The watch was ended at last, and we took supper
and went to bed. At midnight the glare of a lantern shone in
my eyes, and the night watchman said:--
"Come! turn out!"
And then he left. I could not understand this
extraordinary procedure; so I presently gave up trying to, and
dozed off to sleep. Pretty soon the watchman was back again,
and this time he was gruff. I was annoyed. I said:--
"What do you want to come bothering around
here in the middle of the night for? Now as like as not I 'll
not get to sleep again to-night."
The watchman said:--
"Well, if this an't good, I 'm blest."
The "off-watch" was just turning in,
and I heard some brutal laughter from them, and such remarks
as "Hello, watchman! an't the new cub turned out yet? He
's delicate likely. Give him some sugar in a rag and send for
the chambermaid to sing rock-a-by-baby to him."
About this time Mr. Bixby appeared on the scene.
Something like a minute later I was climbing the pilot-house
steps with some of my clothes on and the rest in my arms. Mr.
Bixby was close behind, commenting. Here was something fresh--this
thing of getting up in the middle of the night to go to work.
It was a detail in piloting that had never occurred to me at
all. I knew that boats ran all night, but somehow I had never
happened to reflect that somebody had to get up out of a warm
bed to run them. I began to fear that piloting was not quite
so romantic as I had imagined it was; there was something very
real and work-like about this new phase of it.
It was a rather dingy night, although a fair
number of stars were out. The big mate was at the wheel, and
he had the old tub pointed at a star and was holding her straight
up the middle of the river. The shores on either hand were not
much more than half a mile apart, but they seemed wonderfully
far away and ever so vague and indistinct. The mate said:--
"We've got to land at Jones's plantation,
The vengeful spirit in me exulted. I said to
myself, I wish you joy of your job, Mr. Bixby; you 'll have
a good time finding Mr. Jones's plantation such a night as this;
and I hope you never will find it as long as you live.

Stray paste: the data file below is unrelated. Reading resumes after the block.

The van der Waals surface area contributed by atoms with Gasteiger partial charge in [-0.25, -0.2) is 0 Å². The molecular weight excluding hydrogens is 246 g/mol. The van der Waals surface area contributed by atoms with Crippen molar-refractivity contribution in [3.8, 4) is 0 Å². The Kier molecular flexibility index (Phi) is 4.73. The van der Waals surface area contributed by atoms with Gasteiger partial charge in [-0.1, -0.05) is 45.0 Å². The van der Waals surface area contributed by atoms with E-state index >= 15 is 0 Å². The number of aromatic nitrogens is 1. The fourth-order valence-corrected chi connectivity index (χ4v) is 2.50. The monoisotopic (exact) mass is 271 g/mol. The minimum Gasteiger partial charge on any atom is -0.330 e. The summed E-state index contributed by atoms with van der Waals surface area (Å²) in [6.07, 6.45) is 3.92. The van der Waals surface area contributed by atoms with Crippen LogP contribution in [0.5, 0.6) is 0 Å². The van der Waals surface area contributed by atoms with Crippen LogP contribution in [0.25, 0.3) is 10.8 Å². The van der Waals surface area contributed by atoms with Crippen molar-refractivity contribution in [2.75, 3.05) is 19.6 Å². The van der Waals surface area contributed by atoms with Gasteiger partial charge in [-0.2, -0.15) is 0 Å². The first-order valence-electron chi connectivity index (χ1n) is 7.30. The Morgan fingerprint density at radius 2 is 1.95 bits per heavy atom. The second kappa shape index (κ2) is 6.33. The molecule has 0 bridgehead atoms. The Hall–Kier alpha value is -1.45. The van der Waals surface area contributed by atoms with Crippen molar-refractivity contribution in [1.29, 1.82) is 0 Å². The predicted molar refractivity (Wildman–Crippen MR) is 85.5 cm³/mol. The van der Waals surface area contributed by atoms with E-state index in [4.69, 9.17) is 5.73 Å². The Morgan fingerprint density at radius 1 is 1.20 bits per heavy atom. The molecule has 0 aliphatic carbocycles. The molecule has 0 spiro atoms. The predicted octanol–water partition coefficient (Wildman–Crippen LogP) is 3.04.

Mr. Bixby said to the mate:--
"Upper end of the plantation, or the lower?"
"I can't do it. The stamps there are out
of water at this stage. It 's no great distance to the lower,
and you 'll have to get along with that."
"All right, sir. If Jones don't like it
he'll have to lump it, I reckon."
And then the mate left. My exultation began to
cool and my wonder to came up. Here was a man who not only proposed
to find this plantation on such a night, but to find either
end of it you preferred. I dreadfully wanted to ask a question,
but I was carrying about as many short answers as my cargo-room
would admit of, so I held my peace. All I desired to ask Mr.
Bixby was the simple question whether he was ass enough to really
imagine he was going to find that plantation on a night when
all plantations were exactly alike and all the same color. But
I held in. I used to have fine inspirations of prudence in those
Mr. Bixby made for the shore, and soon was scraping
it, just the same as if it had been daylight. And not only that,
but singing-- "Father in heaven, the day is declining,"
etc. It seemed to me that I had put my life in the keeping of
a peculiarly reckless outcast. Presently he turned on me and
"What 's the name of the first point above
I was gratified to be able to answer promptly,
and I did. I said I didn't know.
This manner jolted me. I was down at the foot
again, in a moment. But I had to say just what I had said before.
"Well, you 're a smart one," said Mr.
Bixby. "What's the name of the next point?"
Once more I didn't know.
"Well, this beats anything. Tell me the
name of any point or place I told you."
I studied a while and decided that I couldn't.
"Look here! What do you start out from,
above Twelve-Mile Point, to cross over?"
"You--you--don't know?" mimicking my
drawling manner of speech. “What do you know?"
"I--I--nothing, for certain."
"By the great Cæsar's ghost, I believe
you! You 're the stupidest dunderhead I ever saw or ever heard
of, so help me Moses! The idea of you being a pilot--you!
Why, you don't know enough to pilot a cow down a lane."
Oh, but his wrath was up! He was a nervous man,
and he shuffled from one side of his wheel to the other as if
the floor was hot. He would boil a while to himself, and then
overflow and scald me again.
"Look here! What do you suppose I told you
the names of those points for?"
I tremblingly considered a moment, and then the
devil of temptation provoked me to say:--
"Well--to--to--be entertaining, I thought."
This was a red rag to the bull. He raged and
stormed so (he was crossing the river at the time) that I judge